When Flower Children's first chapter was published as a short story in 1997, it announced the arrival of a new literary voice: it won every literary prize applicable (the Ploughshares' Cohen Award, the O. Henry Award, and the Pushcart Prize) and was included in the 1998 Best American Short Stories. Now, Maxine Swann expands and continues that story, bringing its four sibling characters through to the other end of childhood, in a much-anticipated book that only Swann could write.
Based on the author's own family, Flower Children is the amusing, moving, beautifully painted story of four children growing up in rural Pennsylvania, the offspring of devoutly hippie parents. Impossibly at odds with their surroundings, the children find themselves both delighted and unnerved by a life without limits. A swing hangs in the middle of the living room. The children run free all day, dance naked in the rain, and go riding on ponies with the boys who live up the road. But as their childhood is celebrated, the freedoms their parents have given them have also compromised their innocence. In time, their world starts to collapse. The parents split. Puberty hits. The children are mortified by what they know and have seen. They long for structure, normalcy, restraint: the very things their parents have avoided.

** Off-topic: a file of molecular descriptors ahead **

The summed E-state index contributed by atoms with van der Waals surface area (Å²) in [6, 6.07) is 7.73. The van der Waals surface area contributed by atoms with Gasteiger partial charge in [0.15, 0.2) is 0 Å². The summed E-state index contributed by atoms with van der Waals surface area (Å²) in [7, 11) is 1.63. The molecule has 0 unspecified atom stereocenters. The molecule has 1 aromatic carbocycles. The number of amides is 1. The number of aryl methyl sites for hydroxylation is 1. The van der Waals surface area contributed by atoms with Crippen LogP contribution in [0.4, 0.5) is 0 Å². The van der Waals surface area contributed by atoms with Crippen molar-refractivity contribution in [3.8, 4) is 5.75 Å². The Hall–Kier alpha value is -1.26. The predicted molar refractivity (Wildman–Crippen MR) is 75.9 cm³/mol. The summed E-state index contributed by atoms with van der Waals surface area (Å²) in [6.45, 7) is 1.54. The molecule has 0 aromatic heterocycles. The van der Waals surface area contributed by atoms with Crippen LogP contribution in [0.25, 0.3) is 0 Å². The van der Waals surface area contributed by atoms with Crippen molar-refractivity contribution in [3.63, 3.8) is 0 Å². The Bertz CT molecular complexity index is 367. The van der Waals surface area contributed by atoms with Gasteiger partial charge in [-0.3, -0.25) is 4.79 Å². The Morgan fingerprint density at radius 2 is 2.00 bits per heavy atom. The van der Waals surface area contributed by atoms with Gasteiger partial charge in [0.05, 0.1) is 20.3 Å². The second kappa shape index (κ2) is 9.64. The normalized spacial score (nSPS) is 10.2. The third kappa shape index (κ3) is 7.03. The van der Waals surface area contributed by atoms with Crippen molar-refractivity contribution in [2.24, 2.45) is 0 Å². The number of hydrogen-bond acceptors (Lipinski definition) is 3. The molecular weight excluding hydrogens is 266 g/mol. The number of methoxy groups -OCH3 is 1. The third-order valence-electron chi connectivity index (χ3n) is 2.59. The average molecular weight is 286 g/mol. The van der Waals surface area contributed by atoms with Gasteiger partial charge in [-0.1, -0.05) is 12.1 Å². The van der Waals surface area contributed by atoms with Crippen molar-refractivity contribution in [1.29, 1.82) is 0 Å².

Haunting and celebratory by turns, Flower Children is at once a portrait of childhood's unbridled joy and the story of a unique generation. Ann Patchett recently selected another excerpt of the novel to appear in the 2006 Best American Short Stories....Continua